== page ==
Around the world, industry, consumers and governments are calling for better fuel efficiency in their vehicles and machines. In response, the lubricant industry is returning to its roots and looking for ways to reduce friction.
Included in that work is the search for new types of friction modifiers, including cutting-edge substances such as nanoparticles. According to a British academic, though, the industry should not forget about older technologies such as organic or molybdenum-based friction modifiers. In a presentation to Januarys International Colloquium Tribology in Ostfildern, Germany, Hugh Spikes said that formulators still have room to improve their understanding of such materials. If they do, he added, they might find ways to extract more performance from those substances.
A paramount concern in the modern world is to reduce energy consumption, said Spikes, a professor of lubrication who also heads the tribology research group at Imperial College London. One important way of doing this is to improve the energy efficiency of machines. This can be achieved by reducing friction.
The First Additives
Based on current tribology theory, most machines experience at least three types of friction, each requiring different types of lubrication. In the fluid film regime, the lubricant serves as a buffer to prevent contact between moving components. In the boundary regime, chemical additives in the lubricant help protect surfaces that do come into direct contact. The mixed regime occurs during the transition phase between the other two. Spikes said it is important to address all three regimes.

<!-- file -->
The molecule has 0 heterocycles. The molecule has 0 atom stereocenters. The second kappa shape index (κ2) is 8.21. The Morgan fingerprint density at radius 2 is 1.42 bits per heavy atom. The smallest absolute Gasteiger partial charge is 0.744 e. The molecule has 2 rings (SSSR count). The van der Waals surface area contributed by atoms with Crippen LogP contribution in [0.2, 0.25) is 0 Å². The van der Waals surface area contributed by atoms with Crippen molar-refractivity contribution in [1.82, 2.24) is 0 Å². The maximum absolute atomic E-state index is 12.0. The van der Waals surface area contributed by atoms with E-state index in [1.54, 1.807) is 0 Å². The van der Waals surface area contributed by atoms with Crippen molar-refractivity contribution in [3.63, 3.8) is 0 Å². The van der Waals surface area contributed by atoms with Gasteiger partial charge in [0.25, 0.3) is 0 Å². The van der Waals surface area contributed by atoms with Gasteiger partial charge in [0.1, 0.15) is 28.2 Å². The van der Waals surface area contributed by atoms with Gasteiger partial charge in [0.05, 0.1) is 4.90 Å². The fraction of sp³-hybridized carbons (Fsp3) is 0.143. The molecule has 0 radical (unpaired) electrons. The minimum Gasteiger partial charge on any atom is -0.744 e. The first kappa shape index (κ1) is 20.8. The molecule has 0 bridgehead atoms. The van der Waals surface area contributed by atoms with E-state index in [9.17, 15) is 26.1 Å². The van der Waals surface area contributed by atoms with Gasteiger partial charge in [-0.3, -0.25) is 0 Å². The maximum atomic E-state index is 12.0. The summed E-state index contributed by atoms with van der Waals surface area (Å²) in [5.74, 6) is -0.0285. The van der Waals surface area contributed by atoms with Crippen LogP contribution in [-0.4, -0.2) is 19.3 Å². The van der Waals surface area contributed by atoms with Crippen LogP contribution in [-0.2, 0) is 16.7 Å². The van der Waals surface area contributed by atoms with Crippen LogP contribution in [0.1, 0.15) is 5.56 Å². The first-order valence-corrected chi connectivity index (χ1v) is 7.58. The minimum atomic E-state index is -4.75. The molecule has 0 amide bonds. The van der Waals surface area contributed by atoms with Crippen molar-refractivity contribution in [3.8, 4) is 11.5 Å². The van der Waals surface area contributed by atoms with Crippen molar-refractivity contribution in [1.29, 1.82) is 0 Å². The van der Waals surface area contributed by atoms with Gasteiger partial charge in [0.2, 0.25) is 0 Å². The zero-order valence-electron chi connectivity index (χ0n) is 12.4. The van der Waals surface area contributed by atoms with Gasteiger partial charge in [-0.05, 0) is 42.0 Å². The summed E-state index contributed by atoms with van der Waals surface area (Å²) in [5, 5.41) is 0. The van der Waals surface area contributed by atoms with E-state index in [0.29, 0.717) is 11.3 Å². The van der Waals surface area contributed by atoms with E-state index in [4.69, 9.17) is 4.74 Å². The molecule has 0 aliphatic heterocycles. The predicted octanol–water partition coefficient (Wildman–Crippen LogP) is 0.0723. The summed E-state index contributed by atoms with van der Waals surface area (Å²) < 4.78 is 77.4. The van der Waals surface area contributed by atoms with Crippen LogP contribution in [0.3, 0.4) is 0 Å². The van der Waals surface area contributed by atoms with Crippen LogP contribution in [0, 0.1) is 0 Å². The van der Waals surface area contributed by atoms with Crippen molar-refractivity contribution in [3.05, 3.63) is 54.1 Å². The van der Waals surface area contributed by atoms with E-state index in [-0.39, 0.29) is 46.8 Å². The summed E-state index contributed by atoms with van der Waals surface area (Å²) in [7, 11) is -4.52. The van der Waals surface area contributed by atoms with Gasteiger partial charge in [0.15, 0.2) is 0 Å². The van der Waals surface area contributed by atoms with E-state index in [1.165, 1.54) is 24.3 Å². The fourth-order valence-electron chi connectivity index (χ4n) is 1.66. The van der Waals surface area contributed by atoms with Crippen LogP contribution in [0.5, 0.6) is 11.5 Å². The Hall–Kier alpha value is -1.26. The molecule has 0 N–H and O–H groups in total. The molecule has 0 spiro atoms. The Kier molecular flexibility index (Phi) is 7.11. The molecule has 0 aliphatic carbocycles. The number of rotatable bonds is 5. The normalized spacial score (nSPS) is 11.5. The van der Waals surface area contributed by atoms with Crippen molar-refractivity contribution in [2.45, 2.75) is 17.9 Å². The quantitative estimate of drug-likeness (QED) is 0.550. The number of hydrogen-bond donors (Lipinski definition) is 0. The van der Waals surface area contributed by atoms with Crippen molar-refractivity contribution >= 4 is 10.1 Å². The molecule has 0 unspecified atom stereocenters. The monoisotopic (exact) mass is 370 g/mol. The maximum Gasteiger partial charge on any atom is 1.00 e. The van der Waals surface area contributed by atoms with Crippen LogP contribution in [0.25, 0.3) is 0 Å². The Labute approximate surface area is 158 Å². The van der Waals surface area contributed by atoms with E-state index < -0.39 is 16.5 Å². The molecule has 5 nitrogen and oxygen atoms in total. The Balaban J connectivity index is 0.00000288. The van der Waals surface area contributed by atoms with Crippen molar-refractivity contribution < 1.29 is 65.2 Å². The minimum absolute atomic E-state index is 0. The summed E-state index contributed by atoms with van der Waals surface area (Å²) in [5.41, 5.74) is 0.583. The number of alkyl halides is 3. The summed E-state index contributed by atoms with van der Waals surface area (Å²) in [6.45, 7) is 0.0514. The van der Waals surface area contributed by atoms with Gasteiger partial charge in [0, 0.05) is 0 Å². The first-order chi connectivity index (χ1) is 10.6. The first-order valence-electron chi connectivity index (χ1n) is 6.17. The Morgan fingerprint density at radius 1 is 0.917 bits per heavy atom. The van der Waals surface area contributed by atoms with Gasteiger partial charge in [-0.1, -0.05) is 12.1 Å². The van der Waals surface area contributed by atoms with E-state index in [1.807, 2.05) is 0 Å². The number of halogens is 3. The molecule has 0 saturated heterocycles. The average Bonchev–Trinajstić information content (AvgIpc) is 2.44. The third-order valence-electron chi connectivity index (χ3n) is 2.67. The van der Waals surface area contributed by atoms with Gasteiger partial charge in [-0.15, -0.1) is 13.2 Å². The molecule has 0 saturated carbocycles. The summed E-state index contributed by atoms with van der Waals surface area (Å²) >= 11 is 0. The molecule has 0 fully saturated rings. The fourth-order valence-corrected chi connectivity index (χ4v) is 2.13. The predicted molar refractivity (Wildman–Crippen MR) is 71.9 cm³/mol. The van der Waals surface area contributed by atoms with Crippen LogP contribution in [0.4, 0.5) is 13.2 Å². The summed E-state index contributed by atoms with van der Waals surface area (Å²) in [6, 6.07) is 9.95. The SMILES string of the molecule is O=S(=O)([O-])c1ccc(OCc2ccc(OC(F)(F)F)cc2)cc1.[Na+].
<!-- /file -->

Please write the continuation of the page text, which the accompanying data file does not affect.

Most base stocks impart lubricity that helps reduce friction in the fluid film regime. Friction modifiers, however, work at the other end of the spectrum. Conventionally, friction modifiers are additives that reduce friction in boundary lubrication conditions, he said.
According to Spikes, the first friction modifier – in fact, the first lubricant additive – was oleic acid, which was first used around 1920. Oleic acid is found in plant and animal oils, and it was found that mixing it with mineral oil improved the oils friction and wear properties.
In the 1930s and 40s, lubricant suppliers began using additional types of additives to enhance properties such as pour point, oxidation stability, dispersancy, antiwear, corrosion inhibition and viscosity index, among others. In the 70s, a second type of friction modifier debuted: oil-soluble molybdenum-based compounds that were able to improve efficiency in engines and transmissions.
Then, around the turn of this century, a third category came into use – functionalized adsorbing polymers, which had been found to improve boundary lubrication. Today, Spikes said, researchers are studying another potential category, dispersed nanoparticles, which show some promise to effectively reduce friction in a variety of applications.
Lessons Yet Unlearned
Proponents of nanotechnology have high hopes that it will enable big strides in lubricant performance, but Spikes suggested that it is still worthwhile to continue researching older technologies – partly because they are not completely understood. For example, he said, since the 1980s, some have believed that organic friction modifiers such as oleic acid have contributed to the oiliness of lubricants modifiers by forming layers a single molecule thick on component surfaces. Others contended that they formed much thicker films that were possibly in liquid crystal or micellar form.
In cooperation with Castrol, members of Imperial Colleges tribology research group conducted several experiments to try to learn more about the workings of these substances. Initially, they focused on the differences between saturated and unsaturated molecular chains.